Life on Earth - The Beginning
Earth is thought to be about 4.5 billion years old. The Earth has an atmoshere by virtue of its size - big enough for its gravitional field to hold on to atoms of oxygen, hydrogen and nitrogen. Oxygen, a chemical compound crucial to many forms of life on Earth, started on the Earth in miniscule quantities but began to grow as, for instance, it reacted with iron to produce rust particles. When there was no longer any iron to react with, oxygen began to build up in the atmosphere. The stage was set for the evolution of oxygen-breathing animals. The first animals large enough to be viewed without magnification appeared about 600 million years ago in the Ediacara Hills, South Australia.
 

Evolution of Life

 Image © http://www.dinosaur-world.com/milestones_of_evolution/images/evolution-bush.jpg
See http://www.dinosaur-world.com/milestones_of_evolution/milestones_of_evolution_history.htm for more images of the evolution of vertebrates, reptiles, amphibians etc.

Evolution of life
A simplified evolution of life on Earth is as follows: shellfish, fish, amphibians (both lives), reptiles, mammals, humans. Although the earth is 4.5bn years old the first life didn’t appear until about 3.5bn years ago. Single celled organisms began in the sea evolving slowly into the first worms and jellyfish 700mn years ago. Amphibians largely made way for reptiles because of the ability of the latter to lay eggs on dry land. Fish are the evolutionary ancestors of all amphibians, reptiles, birds and mammals. The first amphibians to inhabit the land - the tetrapods - arrived around 380mn years ago. They still lived near the sea as it was here they had to lay their eggs. The reptiles were able to live away from water because their eggs had hard shells.

The first plants, insects and worms moved onto earth 420mn years ago. The first amphibians walked on land 380mn years ago. Prior to this movement many groups of fish lived in the great seas but also in great warm lakes. From time to time these great lakes dried out and certain groups of fish evolved ways of surviving these new dry conditions, as they moved towards the nearest pond or lake.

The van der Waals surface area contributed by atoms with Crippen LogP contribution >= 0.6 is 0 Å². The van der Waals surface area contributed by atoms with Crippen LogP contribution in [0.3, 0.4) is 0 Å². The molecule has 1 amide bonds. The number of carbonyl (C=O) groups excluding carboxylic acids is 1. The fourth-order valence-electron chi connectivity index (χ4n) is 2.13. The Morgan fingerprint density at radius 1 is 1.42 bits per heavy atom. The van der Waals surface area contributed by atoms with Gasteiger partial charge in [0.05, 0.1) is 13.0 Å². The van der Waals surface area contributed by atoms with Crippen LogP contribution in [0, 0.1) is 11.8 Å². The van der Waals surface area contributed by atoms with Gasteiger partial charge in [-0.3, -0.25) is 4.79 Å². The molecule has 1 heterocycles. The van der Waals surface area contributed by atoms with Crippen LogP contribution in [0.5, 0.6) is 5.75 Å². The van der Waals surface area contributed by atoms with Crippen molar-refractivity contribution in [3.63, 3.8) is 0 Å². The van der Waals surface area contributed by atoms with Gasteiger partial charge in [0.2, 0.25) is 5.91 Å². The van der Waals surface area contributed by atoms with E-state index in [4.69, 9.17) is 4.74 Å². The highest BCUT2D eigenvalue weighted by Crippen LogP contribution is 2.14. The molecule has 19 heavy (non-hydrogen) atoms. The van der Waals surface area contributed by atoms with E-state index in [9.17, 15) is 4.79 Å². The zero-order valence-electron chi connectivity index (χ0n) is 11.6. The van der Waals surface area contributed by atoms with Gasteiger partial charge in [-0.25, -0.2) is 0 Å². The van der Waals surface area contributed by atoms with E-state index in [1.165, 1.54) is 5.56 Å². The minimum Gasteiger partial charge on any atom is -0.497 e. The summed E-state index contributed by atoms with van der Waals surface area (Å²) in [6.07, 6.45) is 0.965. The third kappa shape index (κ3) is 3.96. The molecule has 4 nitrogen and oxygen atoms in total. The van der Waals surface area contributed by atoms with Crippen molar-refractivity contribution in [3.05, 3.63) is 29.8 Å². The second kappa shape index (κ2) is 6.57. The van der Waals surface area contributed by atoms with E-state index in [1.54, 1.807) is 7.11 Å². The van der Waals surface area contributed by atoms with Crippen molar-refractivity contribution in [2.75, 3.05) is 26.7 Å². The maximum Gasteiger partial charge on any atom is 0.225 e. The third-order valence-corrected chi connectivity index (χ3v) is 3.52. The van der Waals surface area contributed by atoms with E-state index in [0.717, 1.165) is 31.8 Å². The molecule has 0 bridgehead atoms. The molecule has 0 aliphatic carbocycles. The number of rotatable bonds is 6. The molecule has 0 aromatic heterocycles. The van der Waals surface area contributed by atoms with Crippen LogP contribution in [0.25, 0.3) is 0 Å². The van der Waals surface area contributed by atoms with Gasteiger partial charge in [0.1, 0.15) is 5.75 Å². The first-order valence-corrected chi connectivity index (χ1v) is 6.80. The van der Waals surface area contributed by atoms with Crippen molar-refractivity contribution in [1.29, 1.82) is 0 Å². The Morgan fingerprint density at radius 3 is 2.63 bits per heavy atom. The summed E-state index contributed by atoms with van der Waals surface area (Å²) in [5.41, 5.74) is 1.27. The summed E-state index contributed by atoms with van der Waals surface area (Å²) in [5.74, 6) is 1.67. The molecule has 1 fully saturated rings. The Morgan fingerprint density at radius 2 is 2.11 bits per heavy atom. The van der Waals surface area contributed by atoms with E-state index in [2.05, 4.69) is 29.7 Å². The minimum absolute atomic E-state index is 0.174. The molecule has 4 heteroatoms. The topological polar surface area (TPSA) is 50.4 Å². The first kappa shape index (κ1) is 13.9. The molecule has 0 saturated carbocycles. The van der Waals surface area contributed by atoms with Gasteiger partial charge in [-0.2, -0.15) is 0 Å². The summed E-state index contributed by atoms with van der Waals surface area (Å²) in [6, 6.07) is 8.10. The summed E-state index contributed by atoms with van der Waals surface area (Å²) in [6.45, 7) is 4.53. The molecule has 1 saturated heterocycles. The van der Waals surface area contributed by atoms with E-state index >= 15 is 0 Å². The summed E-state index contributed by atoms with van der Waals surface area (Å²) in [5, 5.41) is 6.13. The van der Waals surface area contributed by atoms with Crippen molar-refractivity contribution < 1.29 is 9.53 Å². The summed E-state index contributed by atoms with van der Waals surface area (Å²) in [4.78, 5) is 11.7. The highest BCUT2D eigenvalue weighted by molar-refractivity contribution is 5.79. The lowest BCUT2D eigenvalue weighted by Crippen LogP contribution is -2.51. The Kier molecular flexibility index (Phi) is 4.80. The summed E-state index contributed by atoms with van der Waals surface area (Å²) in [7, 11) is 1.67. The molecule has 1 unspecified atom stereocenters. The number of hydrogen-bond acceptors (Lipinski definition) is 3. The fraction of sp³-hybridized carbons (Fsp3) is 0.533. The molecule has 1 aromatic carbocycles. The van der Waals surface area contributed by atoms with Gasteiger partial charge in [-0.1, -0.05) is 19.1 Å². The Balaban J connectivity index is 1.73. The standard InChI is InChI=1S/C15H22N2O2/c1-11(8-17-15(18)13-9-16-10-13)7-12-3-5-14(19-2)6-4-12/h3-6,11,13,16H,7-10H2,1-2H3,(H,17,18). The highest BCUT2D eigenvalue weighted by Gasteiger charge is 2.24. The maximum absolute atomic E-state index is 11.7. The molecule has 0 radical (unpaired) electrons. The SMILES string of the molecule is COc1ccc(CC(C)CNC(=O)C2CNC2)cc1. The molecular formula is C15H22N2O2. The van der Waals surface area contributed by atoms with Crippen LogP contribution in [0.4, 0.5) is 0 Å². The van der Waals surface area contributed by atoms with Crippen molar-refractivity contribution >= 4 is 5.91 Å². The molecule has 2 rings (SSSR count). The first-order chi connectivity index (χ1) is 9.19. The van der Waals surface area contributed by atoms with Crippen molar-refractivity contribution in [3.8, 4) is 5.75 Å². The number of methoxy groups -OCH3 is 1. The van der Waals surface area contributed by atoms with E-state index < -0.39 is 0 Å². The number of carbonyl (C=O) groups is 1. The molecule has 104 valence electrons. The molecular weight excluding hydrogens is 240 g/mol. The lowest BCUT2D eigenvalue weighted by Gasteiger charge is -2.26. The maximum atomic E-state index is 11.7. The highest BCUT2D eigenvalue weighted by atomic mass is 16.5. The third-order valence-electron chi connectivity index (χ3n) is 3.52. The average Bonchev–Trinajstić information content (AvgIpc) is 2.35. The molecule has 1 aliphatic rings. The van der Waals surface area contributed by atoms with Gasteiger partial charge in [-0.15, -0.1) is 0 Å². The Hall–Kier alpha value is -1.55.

The first dinosaurs arrived on land about 225mn years ago, and mammals first appeared at this time too, although their reign only really began at the extinction of the dinosaurs.

Birds and flight
Pterosaurs were among the first vertebrates in the air. Image from http://images.encarta.msn.com/xrefmedia/sharemed/targets/images/pho/t025/T025577A.jpg

It is now widely accepted that birds evolved from a line of dinosuars.

The origin of flight is still a mystery, but most likely it came about when insects ran, jumped and were borne aloft by air currents. Those insects with body parts that allowed for more efficient air travel survived and reproduced more often than their less endowed colleagues. Another theory is that early bird ancestors lived in trees and began flight by gliding.

The first bird flew about over Germany 150mn years ago. It seems likely birds evolved from dinosaurian ancestors around 160mn years ago.

Humans

The first humans evolved around 3m years ago, and the first fossils are the famous footprints in ash from 3.75mn years ago - a mother and her small child. Humans belong to the Order Primates ("one of the first"). The oldest known primate (Purgatorius) probably looked more like a squirrel or a rat than a monkey. Then monkeys, then apes, then Australopithecus the first human (because it could stand and walk fully upright as we do). Then homo erectus appeared 2 mn years ago and immigrated out of Africa into Asia. Approx 1mn years ago humans reached Europe. Tool use had by now reached a high level of organisation and evidence suggests that prior to the advent of homo sapiens, fire, a home base and shelter had developed within the human culture. The first fossil remains of man in Britain are thought to have been from 250,000 years ago.

Now us. Modern humans belong to the species Homo Sapiens (wise person) and stem from ancestors 100,000 years old. Neanderthal man existed in the cold ice ages of Europe from about 100,000-35,000 years ago. He first came to light in 1857 when a skeleton was found in the Neander Valley in Germany. Both species of human almost certainly overlapped.

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